Tuesday, June 13, 2006

This is messed up!

This guy serves in the combat zones in SW Asia and makes it home only to be killed by some punk car jacker! I say find the son of a bitch and hang his ass from a tall tall tree by his ankles til he dies!

On leave from Navy, man is killed at parents' home

Carjacker kills father 3 days before he was to report back for duty

03:06 PM CDT on Sunday, June 11, 2006

By DAVE LEVINTHAL / The Dallas Morning News


Relatives gathered to remember Kameron Pratt and offer one another support Saturday. From left is his brother Keanon; his mother, Dorothy; his daughter; Lailah; his father, Leon; and his brother Kebreon.

The past few days ranked among the happiest of Kameron Pratt's recent life.

A chief petty officer in the U.S. Navy, he doted on his 9-month-old daughter, Lailah, as one might expect of a father savoring two weeks' leave during his fourth overseas tour of duty in four years - the latest in the Middle East aboard the USS George Washington.

Mr. Pratt, 34, hardly knew Lailah; father and daughter had been half a world apart since early this year.

Then Friday night, three days before Mr. Pratt was to report for duty again after minor shoulder surgery, an unidentified carjacker shot him after dragging him from his pickup at his parents' home in Dallas' Red Bird area.

Mr. Pratt stumbled to the porch of the home, where his family has lived for about 30 years.

It was there, in a manicured neighborhood where some folks still leave their doors unlocked at night, that his older brother, Keanon Pratt, found him semiconscious.

Keanon Pratt said he dialed 911. He performed CPR. He cradled his brother.

Kameron Pratt tried to speak. But blood pooling in his mouth prevented it. Paramedics arrived and rushed him to the hospital.

And minutes later, he died.

"You think of how many times he's probably escaped death out there in all the places he's been," his younger brother, Kebreon Pratt, said Saturday at the family's home. "And here he is - home - just trying to spend time with his baby. He was on cloud nine.

"And then this happens."

Kameron Pratt would have completed his active-duty assignment in October, relatives said.

He wanted a college degree; he had 113 credits from Texas Southern University and Paul Quinn College, said his father, Leon Pratt Jr. He hoped to teach social studies and coach sports in the Dallas school district.

That made sense, relatives explained: Kameron liked sports and loved kids. As a child, he'd wear the same pinstriped baseball outfit day after day "as if it was the only clothes he had," Leon Pratt recalled, laughing softly.

Kameron Pratt was a talented youth football player and eventually took up amateur boxing, competing as a welterweight and middleweight in tournaments. A fighter and writer, Mr. Pratt became sports editor for the student newspaper at Lincoln High School, where he graduated.

"He was always very excited. He was the life of the party," Kebreon Pratt said.

"Yes, happy-go-lucky," his father added. "But he could be quiet and very observant. He could be very analytical. Most of all, he loved his family, and he loved his friends."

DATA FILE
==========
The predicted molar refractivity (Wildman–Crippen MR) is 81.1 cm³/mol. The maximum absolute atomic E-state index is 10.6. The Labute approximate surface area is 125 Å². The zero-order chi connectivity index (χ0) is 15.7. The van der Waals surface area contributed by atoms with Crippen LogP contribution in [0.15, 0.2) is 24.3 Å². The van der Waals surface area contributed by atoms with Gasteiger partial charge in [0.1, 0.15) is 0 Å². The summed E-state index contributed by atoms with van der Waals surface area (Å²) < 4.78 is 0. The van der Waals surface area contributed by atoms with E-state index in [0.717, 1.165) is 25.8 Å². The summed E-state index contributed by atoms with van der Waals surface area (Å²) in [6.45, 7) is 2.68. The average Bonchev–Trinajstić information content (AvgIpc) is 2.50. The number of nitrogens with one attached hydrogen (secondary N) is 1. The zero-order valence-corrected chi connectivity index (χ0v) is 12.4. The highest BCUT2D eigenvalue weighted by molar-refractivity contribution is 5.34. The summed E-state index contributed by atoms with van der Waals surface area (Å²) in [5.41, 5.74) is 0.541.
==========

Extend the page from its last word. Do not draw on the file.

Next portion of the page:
College led to various jobs, but about five years ago, Kameron Pratt found rewarding work eluding him.

He figured the Navy would help him earn a good salary and enlisted at age 30, nearly 12 years after he passed up an opportunity to enter the U.S. Naval Academy at Annapolis, Md.

"I felt it was a positive move for him," Keanon Pratt said. "And I was proud. Really proud."

In what appears to be a random carjacking, two men in a gold Chevrolet pickup pulled up next to Kameron Pratt's Ford F-150 pickup, Dallas police Sgt. Gil Cerda said Saturday. Mr. Pratt was parked in the driveway of his parents' home in the 6100 block of Lake Placid Drive.

One of the men, wielding a gun, ordered Kameron Pratt out of his truck before shooting him and stealing the pickup, Sgt. Cerda said. Police were investigating, and the men were still at large late Saturday, he said.

On the same porch where Kameron Pratt lay mortally wounded the night before, relatives stood quietly Saturday, hands on one another's backs, sipping water, speaking softly when speaking at all. The phone kept ringing. A steady stream of friends visited.

Little Lailah, passed from relative to relative this sweltering afternoon, just smiled and watched, her big, brown eyes flashing.

Lailah's mother also serves in the Navy and isn't due to return until August. Leon Pratt said he and his wife would continue to care for their granddaughter, as they had been lately.

"We just hope we'll have a good relationship with her mom when she gets back and that we'll all be involved, all the way," Leon Pratt said. "Together, we'll make sure she'll be raised right, that she'll grow up with good values."

But that won't replace Lailah's dad, who couldn't stop playing with her.

"Nothing seems right now. They took away somebody's nephew, a brother, a father," Kebreon Pratt said in the home's living room.

"A soldier," Keanon Pratt said.

From the other side of the room, Leon Pratt listened. He bowed his head.

"A son," he said.

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